It’s fun to make fun of other’s idea of fun. Here’s an example involving eMail joke tellers. See if you can make fun of other forms of social networking: texting, tweeting, Facebook.
I watched a dust cloud chasing a raggedy pickup from a long way down the road. Clutch. That’s his name. That’s also what my belly does every time he shows up. Clutch is one of those guys who insists on telling you a joke before he even says hi. And if, heaven forbid, you have one to tell him, you’ll find yourself playing king of the mountain with a humor bully. I hate being cast in the role of jokee to a self-appointed joker.
Anyhow, a person’s got to be neighborly, so I slouched on down to Clutch’s truck as he crunched to a stop in front of my barn.
“Hey, Clutch,” I called out, bracing myself for his opening salvo.
Instead, he just eased himself out of the pickup sighing deeply. Then he stared off across my pasture as though he had never seen cows before. No joke. No chatter. He was in a strange mood.
“Can I just set behind your barn for a spell?” Clutch asked, his voice catching.
What an odd request. I know, and you know, that every man needs the backside of a barn from time to time. Where else can you go for a quiet sit where weeds grow through old hay rakes and tangle with time-fogged memories? How could I refuse such a heart wrenching plea from my fellow man? But why couldn’t he just use his own?
“You know, since we sold the 80 acres behind our barn to the shopping mall,” Clutch answered my unspoken question, “I’ve lost my sanctuary. Now everyone who runs in to pick up a pair of pantyhose can look right into my personal space. I feel naked. Invaded. Like I want to pull some drapes shut and say, ‘Well, excuuuse me.’ On top of that, my wife wants me to clear out all the good junk back there and plant flowers. I got no space left.”
“Well, you just make yourself to home,” I offered.
“Thanks,” Clutch muttered, “but I have another favor to ask.”
“Can I dump my computer back there?”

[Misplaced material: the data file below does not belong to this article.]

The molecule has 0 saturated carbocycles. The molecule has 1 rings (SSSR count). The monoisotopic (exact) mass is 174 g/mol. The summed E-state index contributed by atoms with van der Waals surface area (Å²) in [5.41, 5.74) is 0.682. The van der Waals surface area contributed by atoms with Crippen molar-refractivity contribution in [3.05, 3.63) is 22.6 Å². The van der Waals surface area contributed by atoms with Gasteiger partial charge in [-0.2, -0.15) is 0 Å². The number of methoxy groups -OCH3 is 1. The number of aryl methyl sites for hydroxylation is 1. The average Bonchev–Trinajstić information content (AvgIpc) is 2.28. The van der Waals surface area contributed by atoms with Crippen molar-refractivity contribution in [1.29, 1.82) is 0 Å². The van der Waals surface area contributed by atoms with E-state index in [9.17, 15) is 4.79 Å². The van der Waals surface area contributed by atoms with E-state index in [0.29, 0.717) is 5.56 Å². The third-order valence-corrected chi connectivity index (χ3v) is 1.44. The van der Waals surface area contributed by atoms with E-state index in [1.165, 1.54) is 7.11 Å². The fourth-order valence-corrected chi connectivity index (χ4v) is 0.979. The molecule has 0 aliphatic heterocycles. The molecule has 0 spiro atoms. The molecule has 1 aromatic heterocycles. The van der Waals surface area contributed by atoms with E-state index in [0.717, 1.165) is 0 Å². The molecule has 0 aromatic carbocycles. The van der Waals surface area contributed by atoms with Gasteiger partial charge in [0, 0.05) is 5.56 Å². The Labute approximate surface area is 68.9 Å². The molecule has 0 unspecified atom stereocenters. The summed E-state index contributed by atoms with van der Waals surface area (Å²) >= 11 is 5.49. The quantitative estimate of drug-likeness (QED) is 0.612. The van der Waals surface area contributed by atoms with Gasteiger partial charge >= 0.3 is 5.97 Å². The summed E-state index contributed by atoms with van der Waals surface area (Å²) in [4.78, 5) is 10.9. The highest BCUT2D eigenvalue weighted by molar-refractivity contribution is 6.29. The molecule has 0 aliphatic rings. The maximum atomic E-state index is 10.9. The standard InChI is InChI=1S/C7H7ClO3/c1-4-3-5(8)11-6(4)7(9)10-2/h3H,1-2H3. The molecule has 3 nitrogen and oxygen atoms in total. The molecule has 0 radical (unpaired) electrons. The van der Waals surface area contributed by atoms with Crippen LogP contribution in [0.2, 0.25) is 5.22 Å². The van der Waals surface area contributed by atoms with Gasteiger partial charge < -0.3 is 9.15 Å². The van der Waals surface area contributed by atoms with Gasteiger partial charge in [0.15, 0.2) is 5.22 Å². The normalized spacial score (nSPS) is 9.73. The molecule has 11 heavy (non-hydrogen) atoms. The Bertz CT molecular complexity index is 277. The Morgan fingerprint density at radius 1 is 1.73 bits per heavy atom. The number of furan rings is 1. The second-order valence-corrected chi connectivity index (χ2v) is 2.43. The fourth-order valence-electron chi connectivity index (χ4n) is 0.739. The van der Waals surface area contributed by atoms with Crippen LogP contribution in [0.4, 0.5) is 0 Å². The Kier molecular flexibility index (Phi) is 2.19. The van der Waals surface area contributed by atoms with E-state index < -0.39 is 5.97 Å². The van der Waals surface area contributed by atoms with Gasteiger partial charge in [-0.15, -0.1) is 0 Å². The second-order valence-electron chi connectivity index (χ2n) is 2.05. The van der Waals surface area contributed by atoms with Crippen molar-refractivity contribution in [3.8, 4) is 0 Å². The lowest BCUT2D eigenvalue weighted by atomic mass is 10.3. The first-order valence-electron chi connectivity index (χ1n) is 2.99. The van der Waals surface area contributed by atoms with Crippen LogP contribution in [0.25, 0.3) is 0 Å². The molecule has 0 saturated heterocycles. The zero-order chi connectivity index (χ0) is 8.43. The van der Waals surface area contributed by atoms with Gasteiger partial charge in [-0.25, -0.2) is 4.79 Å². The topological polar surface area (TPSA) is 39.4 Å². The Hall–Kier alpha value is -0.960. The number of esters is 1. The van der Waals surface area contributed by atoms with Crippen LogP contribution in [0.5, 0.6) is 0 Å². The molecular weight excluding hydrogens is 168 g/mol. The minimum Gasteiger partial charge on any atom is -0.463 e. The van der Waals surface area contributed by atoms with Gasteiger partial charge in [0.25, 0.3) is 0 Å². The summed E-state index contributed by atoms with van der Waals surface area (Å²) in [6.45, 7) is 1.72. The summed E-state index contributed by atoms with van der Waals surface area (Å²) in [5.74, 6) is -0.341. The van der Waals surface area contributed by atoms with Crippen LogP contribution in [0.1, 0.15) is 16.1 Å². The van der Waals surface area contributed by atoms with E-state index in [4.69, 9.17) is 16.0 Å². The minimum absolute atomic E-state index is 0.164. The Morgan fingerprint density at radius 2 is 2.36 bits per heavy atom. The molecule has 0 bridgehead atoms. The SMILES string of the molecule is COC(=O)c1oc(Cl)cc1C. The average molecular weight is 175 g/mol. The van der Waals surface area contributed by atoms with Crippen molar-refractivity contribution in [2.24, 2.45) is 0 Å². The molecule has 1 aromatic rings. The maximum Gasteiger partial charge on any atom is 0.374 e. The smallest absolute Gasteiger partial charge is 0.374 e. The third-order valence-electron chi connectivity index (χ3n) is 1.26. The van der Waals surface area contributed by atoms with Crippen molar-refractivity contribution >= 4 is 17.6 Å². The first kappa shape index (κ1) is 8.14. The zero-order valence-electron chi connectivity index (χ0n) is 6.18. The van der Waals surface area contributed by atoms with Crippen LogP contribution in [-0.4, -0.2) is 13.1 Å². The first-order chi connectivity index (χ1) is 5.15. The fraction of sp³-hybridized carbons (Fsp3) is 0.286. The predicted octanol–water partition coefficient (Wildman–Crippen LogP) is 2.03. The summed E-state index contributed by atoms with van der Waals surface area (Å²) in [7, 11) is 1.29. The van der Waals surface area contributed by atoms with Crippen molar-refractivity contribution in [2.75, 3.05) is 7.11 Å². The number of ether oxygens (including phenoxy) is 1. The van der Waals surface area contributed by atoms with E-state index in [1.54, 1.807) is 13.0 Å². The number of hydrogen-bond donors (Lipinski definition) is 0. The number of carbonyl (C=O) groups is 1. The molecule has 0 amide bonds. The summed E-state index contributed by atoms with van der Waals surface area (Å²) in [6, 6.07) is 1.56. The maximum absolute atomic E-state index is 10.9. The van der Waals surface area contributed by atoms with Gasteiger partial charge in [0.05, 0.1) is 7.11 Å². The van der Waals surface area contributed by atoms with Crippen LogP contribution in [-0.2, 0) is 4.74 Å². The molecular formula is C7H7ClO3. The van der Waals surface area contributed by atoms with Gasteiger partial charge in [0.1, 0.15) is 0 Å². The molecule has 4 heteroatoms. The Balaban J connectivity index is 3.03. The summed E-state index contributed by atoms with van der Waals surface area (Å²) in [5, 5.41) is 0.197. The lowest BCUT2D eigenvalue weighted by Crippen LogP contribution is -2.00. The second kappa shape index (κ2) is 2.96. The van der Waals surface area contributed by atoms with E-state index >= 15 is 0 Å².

“Sure,” I replied. “What’s one more piece of junk. But didn’t you just buy it a while back?”
“It’s making me depressed,” Clutch replied.
“It’s those darn e-mail jokes,” Clutch explained as we each grabbed a hunk of hardware. “Everyone who can forward a canned piece of humor thinks he’s a comedian: ‘Hey look at me. I never can remember a joke but now I can be funny too.’ Amateurs!”
“Some folks have no sense of proportion when it comes to humor,” I offered.
“Couldn’t agree with you more,” Clutch remarked. “But worse than that, they’re burning up material at a ferocious rate. Some of my favorite stories are being passed along from mailing list to mailing list. Why just the other day, after muttering the rhetorical, ‘stop me if you heard this’, some guy took me at my word. ‘Hey,’ he said, “I just read that one on my e-mail.’ READ IT! I ask you. You don’t read jokes.”
I nodded as we plunked keyboard, CPU, monitor and mouse on the bed of an old manure spreader and waited for the rest of the tirade.
“You tell jokes.” Clutch continued. “That’s why they call us storytellers. And jokes – they’re as free as the wind, they’re there for the taking, they float by like…like.”
I watched the joke junky dredge the depths of his poetic imagination.
“Fire flies! Jokes are like fire flies.”
It was hard to choose what I liked more – his poetry or his gags. “I never thought of it that way before – that jokes come from nowhere. Anecdotes as oral tradition. Interesting.”
“Yep. They’re just out there waiting to be snagged. We keep the best ones.”
“I never noticed.”
“And we save them for just the right moment – ‘badda-boom’.”
“Well, you could have fooled me. I never knew there was so much subtlety involved in cracking wise.”
“Sure is. And you don’t want to repeat yourself. You have to remember who heard what story and what kind they like. All that.”
It was getting pretty thick, even for a barn yard. So I tried a new tack. “Doesn’t your wife get tired of hearing the same stories over and over?”
“Occupational hazard,” Clutch snapped. “Comes with the territory. If I were a traveling salesman, she would have to suffer through nights alone without me. If I were a ball player she would have to put up with adoring fans asking for my autograph.”
“Do you get many requests for autographs?”
“No. It’s not like that. But you just know that people are waiting to hear your latest.”
“Well – I guess I’m not so sure about that anymore what with e-comedians turning jokes into junk mail.” Clutch stared up at the sky for a moment. Swallowed loudly. “I mean, some of these jokes they’re throwing around have been my favorites since I was ten years old.”
“Darned left brain obsessives!” I empathized. “Why, I bet you feel like a monk the first time he saw a Xerox machine – there goes the neighborhood.”
“See? You get it. That’s why I love you,” Clutch sighed. “You know just how I feel. Which, by the way, is a lot better now, thanks to the use of your quiet space.”
“Think nothing of it,” I replied as we walked back to the truck. “Just keep goosing those fireflies, hear? You’ll be all right.”
And I’ll be all right too, I thought to myself, just as soon as I get Clutch’s computer on-line and replay every joke I ever heard to every joker who forced me to hear it.